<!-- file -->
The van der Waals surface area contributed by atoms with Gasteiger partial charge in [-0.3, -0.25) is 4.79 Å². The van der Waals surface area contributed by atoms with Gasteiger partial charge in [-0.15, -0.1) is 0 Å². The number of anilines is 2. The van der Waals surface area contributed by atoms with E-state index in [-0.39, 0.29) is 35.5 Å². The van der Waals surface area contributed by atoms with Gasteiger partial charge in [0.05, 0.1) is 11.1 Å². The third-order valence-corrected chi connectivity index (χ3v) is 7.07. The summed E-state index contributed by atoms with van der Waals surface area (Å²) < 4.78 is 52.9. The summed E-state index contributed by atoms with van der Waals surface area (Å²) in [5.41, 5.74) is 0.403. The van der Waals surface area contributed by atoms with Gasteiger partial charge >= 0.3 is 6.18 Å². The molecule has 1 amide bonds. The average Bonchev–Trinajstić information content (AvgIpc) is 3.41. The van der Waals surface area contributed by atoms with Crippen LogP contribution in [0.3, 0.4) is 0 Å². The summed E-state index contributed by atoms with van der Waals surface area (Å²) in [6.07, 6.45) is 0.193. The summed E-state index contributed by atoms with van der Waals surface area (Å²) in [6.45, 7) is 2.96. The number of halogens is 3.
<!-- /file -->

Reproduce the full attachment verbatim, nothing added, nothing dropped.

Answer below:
The van der Waals surface area contributed by atoms with Gasteiger partial charge in [-0.3, -0.25) is 4.79 Å². The van der Waals surface area contributed by atoms with Gasteiger partial charge in [-0.15, -0.1) is 0 Å². The number of anilines is 2. The van der Waals surface area contributed by atoms with E-state index in [-0.39, 0.29) is 35.5 Å². The van der Waals surface area contributed by atoms with Gasteiger partial charge in [0.05, 0.1) is 11.1 Å². The third-order valence-corrected chi connectivity index (χ3v) is 7.07. The summed E-state index contributed by atoms with van der Waals surface area (Å²) < 4.78 is 52.9. The summed E-state index contributed by atoms with van der Waals surface area (Å²) in [5.41, 5.74) is 0.403. The van der Waals surface area contributed by atoms with Gasteiger partial charge >= 0.3 is 6.18 Å². The molecule has 1 amide bonds. The average Bonchev–Trinajstić information content (AvgIpc) is 3.41. The van der Waals surface area contributed by atoms with Crippen LogP contribution in [0.3, 0.4) is 0 Å². The summed E-state index contributed by atoms with van der Waals surface area (Å²) in [6.07, 6.45) is 0.193. The summed E-state index contributed by atoms with van der Waals surface area (Å²) in [6.45, 7) is 2.96. The number of halogens is 3.